Every city should have a few great bottle shops, especially if that city is known for beer. In my opinion, Portland needs more neighborhood bottle shops; there’s something special about buying beer from a place that specializes in beer and beer alone.
A good bottle shop is a place where anyone can go for simple advice—on food pairings, styles, glassware, cellaring, etc.—without feeling intimidated. It should have a good selection, which does not mean carrying the Congolese lager you had on safari ten years ago, but having some standards plus a range of bottles you can’t find at good grocery stores.
Beer should be priced fairly; regular beer shoppers will spot ridiculous markups right away.
The responsibility for creating a place that feels accessible and specialized rests not just with the beer buyer, but the staff. Like a good sommelier, a beer seller can make recommendations by smartly gauging a customer’s knowledge.
For example, if you know you like dark beers after Labor Day, a good purveyor will ask you just enough to figure out 1) what kind of beers you’ll definitely like and 2) what might push your palate a bit, within reason.
Also, I appreciate bottle shop staffers who don’t talk down to me because I’m a woman, which unfortunately does happen on occasion.
Here are what I consider to be Portland’s true bottle shops. I chose not to include grocery stores with good beer selections, including New Seasons and Beaumont Market, or specialty shops such as Cork and Foster & Dobbs, which carry beer but on a small scale.
The oldest and most venerated bottle shop in Portland has an impressive selection of 1000 beers (there’s a constantly updated list on their web site) and knowledgeable staff that will take the time to browse and brainstorm if you ask. Chilled American beer is on one side and imports on the other, which includes some six-packs. Room-temp beers are shelved in between. The aisles are tight, but it’s impressive to see such a huge range of beers packed into a relatively small room. If you’re shopping for glassware, this is the place. In general, Belmont has a reputation for higher prices; consider it the downside. The attached Biercafe is a great place to hang out. Grab a chilled bottle and drink it onsite or try one of the cafe’s 17 beers on tap, a rotation that usually features some rarer Oregon beers. I wish the food in the cafe was better. Stick to the selection of Steve’s Cheeses.
4500 SE Stark St.
A brand new bottle shop that plans to become half bottle shop/half bar, along the lines of Belmont Station. The owners have emphasized low prices ever since their opening in September, and the prices do seem a bit lower than other places, especially John’s Market and Belmont Station. But I hope the strategy works in their favor. To whet appetites for future bar plans, they offer 5 rotating beers on tap for $3 a cup, and have tables with stools, a couch and beer reference books for browsing. Good selection of about 300 different beers chosen by owners Craig Goulla and Sean Campbell, who have a preference for west coast beers.
SE 12th and Division
Saraveza Bottle Shop & Pasty Tavern
The new kid on the block is more bar than bottle shop, but the alluring vintage coolers and an extensive list of bottles makes it a to-go North Portland shopping spot. The bar is cozy and is decorated with ironic Midwest kitsch, including bottle cap tables and vintage PBR signs. If you pass up what’s on tap, choose a bottle and drink it onsite (also an excuse to munch on their tasty pickled vegetables). The Oregon and California dominated domestic list includes a nice geographical range, including some appropriate Wisconsin bottles. International imports are Belgian heavy, with some standard lambics and a few rarer bottles. The list offers something for everyone, but don’t plan on receiving too much advice from the staff—service can be slow and/or distracted. The printed bottle list closely resembles what’s in the cases, but do some window shopping; seasonal bottles frequently never make it onto the menu.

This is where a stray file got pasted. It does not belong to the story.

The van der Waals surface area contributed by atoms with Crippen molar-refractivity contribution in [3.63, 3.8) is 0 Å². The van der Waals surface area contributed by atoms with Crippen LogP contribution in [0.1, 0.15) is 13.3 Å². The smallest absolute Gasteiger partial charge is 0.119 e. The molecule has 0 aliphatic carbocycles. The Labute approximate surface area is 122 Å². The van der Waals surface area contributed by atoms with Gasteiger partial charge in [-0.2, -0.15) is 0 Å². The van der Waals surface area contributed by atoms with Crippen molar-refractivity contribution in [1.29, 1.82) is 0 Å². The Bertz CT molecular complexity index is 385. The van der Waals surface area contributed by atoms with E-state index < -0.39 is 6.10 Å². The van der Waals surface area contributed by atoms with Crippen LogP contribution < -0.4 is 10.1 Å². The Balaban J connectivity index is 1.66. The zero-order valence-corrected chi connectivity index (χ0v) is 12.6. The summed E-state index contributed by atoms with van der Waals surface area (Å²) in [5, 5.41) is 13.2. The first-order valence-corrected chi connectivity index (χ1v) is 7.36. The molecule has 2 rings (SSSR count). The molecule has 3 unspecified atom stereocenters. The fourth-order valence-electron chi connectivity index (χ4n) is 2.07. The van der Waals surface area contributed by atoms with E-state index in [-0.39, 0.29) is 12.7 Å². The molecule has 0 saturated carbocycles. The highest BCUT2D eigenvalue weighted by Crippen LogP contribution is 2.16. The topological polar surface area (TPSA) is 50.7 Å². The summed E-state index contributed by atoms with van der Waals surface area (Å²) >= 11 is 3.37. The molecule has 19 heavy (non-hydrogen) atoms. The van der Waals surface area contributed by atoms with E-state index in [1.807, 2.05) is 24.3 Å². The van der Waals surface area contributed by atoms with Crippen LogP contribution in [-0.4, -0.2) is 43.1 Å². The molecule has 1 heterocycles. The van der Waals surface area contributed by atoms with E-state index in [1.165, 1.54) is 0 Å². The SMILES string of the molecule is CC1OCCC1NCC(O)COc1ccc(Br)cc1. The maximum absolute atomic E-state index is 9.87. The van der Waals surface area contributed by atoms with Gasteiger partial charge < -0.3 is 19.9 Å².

1004 N. Killingsworth St
Located behind Fresh Pot, this Mississippi Avenue bottle shop is a one-man show. Owner Mike White camps at a counter facing his two coolers, which hold about 350 bottles of craft beers, mostly American six-packs (he refuses to carry anything from Budweiser or Coors, but does offer the requisite PBR) and 22-ouncers, and limited German and Belgian bottles. There’s a notable stock of canned craft beers. The store has a not-messing-around vibe, with minimal decor, a TV hanging from the ceiling and no seating or fussy displays. It’s refreshing, especially if you ask White for a recommendation. He’s friendly, knows beer, the neighborhood regulars, and is accustomed to making recommendations for non-beer geeks.
915 N. Shaver
The west side’s answer to a serious lack of bottle shops. This hulking, chilly, non-local, non-organic grocery store in Multnomah Village houses somewhere between 800 and 1200 bottled beers in the back of the store. That’s a lot of beer—the sight is awe-inspiring. The customers usually seem excited to be there, despite empty boxes on the floor, puddles of water by the cooler and static/classic rock blaring. Walking down an aisle of imported beer from Japan, Norway and Denmark, stuff you won’t find anywhere else in Portland on such a large scale, and end up at a case of Totino’s frozen pizzas. The staff can be excited to talk about beer once you convince them you can hold up your end of the conversation, and their recommendations shelf is worth perusing. Otherwise the rows can be daunting.
3535 SW Multnomah Blvd.
[ Lucy Burningham (www.lucyburningham.com) writes for a variety of publications. Her stories about beer have appeared in The New York Times, MIX magazine, Beer Northwest and Northwest Palate]